Say what you want about Samuel Adams beers -- and it’s not hard to find brew fanatics who don’t have the highest opinion of the lagers and other popular varieties made by the American-owned brewery -- they are the most prominent company here attempting to get beer to be taken serious by the masses. (“Take pride in your beer” is one of their slogans.) That’s not always easy in the land of the watery pilsner and the less-filling light-beer 12-pack. But Sam Adams keeps pressing the idea, most recently with its new Barrel Room Collection, which features a number of 25.4 fluid ounce bottles, showcasing barrel-aged beers. The New World is smooth, creamy and yeasty (10% ABV). It’s a “Tripel,” which connotes a strong pale ale in the Belgian style. Despite the barrel-aging, the strength and the suggestion from Sam Adams that this is “funky,” I don’t think that fans of Chimay or Dogfish Head will find it terribly challenging.
The Thirteenth Hour Ale is perhaps a little closer to funky. It’s a dark, chocolatey ale, but not so heavy. Still there’s a kind of roasted concentrated gravy flavor to it, which is something you’ll either dig or find to be a little over-oaked and sun-dried. This one reminded me a little of sherry. It may be that it’s a beer meant for cooler weather.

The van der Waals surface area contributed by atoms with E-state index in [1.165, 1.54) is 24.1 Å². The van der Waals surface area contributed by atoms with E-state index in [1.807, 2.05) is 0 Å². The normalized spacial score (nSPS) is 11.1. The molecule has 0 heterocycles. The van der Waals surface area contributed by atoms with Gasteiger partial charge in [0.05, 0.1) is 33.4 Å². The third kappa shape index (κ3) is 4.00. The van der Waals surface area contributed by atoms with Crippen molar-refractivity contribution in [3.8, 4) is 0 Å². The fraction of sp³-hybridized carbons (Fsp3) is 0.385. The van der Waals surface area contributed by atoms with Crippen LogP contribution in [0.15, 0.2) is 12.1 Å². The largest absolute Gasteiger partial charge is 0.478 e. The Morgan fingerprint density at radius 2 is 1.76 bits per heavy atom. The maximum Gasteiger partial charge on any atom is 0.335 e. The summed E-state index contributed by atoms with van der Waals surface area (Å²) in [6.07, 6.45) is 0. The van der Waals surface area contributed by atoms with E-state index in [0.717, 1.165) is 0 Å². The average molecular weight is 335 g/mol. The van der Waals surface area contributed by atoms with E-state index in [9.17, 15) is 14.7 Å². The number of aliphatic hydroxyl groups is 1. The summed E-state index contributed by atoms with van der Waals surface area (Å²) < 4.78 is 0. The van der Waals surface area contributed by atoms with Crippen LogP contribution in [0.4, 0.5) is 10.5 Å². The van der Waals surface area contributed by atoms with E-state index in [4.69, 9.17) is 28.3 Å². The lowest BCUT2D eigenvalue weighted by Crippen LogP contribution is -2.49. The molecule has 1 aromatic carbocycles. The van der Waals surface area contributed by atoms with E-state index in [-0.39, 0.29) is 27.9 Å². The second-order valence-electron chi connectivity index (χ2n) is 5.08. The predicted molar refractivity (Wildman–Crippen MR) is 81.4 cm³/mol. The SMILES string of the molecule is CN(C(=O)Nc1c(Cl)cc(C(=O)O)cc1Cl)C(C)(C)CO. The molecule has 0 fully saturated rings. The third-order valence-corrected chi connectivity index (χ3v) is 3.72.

Look for a Stony Brook Red, inspired by Belgian Reds and Flemish Oud Bruins. Samuel Adams is also introducing an American kriek, characterized by cherries and malt.
I’m slightly obsessed with Newcastle -- or Newcastle upon Tyne, as it’s called. Newcastle, as you probably know, is a city in northern England. People from Newcastle (and the general region) are known as Geordies. (The dialect of English of the region is also called Geordie.) Part of my obsession stems from my fondness for three things from there. The heavy metal band Venom was from there. And the British folk-rock band Lindisfarne were from there as well. Of course, Newcastle Brown Ale is from there, too. And Newcastle Brown Ale has launched a slightly less fancy new brew (Newcastle is supposed to be a no-nonsense place), but one that as charming as the barrel-aged stuff from Sam Adams. Summer beers are trend that seems to have taken off in the brew world in recent years. It’s a good trend, in my book, as summertime generally sees a surge in beer drinking. And most of us like something lighter and crisper for our backyard cookouts.
Newcastle’s limited edition Summer Ale is bright and hoppy, but the malt adds a chocolatey touch that one doesn’t expect from a beer as light as this.
One has to admire the press release from brand director Charles van Es, who says “Summer Ale is a refreshing, delicious beer meant to be enjoyed in the summer, when it’s hot outside. We hope you buy a lot of it.”